Netflix Sporadic Outage “Fixed,” Streamer Says As U.S & Europe Subscribers See Disruptions
In a near media nightmare scenario for millions of Americans and Europeans isolated at home due to the spreading coronavirus pandemic, Netflix went down today.
But, after spots of subscribers across parts of the NATO alliance were unable to log on to the home of Stranger Things, Love is Blind and Tiger Kings, everything is up and running again, the Reed Hastings-run company says.
“Some of our members in the U.S. and Europe were unable to use Netflix via our website for around an hour this morning,” a Netflix spokesperson told Deadline on Wednesday. “The issue is now fixed and we’re sorry for the inconvenience.”
The inconvenience, as Netflix terms it, was first detected mid-morning with a short spike in complaints:
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Netflix is having issues since 12:33 PM EDT. https://t.co/NsqKhEjlex RT if it’s down for you as well #Netflixdown
— Downdetector (@downdetector) March 25, 2020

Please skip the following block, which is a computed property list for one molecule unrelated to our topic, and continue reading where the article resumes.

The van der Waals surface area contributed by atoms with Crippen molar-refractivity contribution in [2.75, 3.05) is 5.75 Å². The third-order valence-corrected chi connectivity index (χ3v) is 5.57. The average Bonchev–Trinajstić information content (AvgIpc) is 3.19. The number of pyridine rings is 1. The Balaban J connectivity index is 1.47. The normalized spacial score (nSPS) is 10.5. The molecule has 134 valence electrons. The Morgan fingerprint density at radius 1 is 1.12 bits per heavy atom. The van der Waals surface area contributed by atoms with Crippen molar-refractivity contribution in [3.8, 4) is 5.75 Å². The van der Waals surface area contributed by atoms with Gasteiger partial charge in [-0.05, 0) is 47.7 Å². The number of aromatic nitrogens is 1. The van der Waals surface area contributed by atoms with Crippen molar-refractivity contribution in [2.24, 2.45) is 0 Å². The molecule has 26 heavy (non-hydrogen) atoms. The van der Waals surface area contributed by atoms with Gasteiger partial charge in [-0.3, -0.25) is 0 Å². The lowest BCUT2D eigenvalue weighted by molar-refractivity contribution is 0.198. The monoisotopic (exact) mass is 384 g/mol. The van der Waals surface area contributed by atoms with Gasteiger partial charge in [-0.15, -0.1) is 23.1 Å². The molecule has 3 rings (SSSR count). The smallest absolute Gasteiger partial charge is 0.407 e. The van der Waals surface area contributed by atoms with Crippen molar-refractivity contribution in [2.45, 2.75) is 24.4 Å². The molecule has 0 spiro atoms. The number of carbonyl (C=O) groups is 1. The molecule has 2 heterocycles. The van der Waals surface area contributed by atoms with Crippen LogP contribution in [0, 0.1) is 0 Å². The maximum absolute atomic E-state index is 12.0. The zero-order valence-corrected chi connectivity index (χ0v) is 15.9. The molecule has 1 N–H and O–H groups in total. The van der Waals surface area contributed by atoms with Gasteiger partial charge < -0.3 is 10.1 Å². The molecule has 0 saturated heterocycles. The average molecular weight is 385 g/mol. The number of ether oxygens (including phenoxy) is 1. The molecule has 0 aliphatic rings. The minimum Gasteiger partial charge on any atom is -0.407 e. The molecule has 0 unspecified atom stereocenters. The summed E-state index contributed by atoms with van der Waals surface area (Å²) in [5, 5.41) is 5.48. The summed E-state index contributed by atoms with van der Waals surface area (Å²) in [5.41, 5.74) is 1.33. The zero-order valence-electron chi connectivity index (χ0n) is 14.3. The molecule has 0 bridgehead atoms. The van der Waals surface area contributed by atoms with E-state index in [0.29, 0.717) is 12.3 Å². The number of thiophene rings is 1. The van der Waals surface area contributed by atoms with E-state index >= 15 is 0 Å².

An almost essential service for a globe of shut-ins right now, the inconvenience was oddly scattered, literally street by street in some areas. For instance, as some parts of Los Angeles were affected, others were just fine to catch another episode of the third season of Babylon Berlin or re-watch docuseries Pandemic for the 10th time.
Netflix had just over 61 million U.S. subscribers at the end of 2019 out of a total of 167 million subs worldwide. Across Europe, the Middle East and Africa, which the company reports together, the streamer had 51.7 million.
As markets crash and bounce on COVID-19 news, the stock has rallied and the service has been buoyed by the sudden stay-at-home mandates around the world that have people searching for things to watch.
Demand has been so high that the company has been cutting traffic on networks across Europe as internet providers see surging usage. It first reduced traffic on networks in Italy and Spain by 25% and said Sunday it was expanding that to the rest of Europe. It’s basically removing the highest bandwidth streams within each resolution category that could result in slightly worse video quality.
No such move has happened Stateside yet – but, as today’s glitch may indicate, that could only be a matter of time as more and more Americans hunker down and more and more jurisdictions issue stay-at-home orders.
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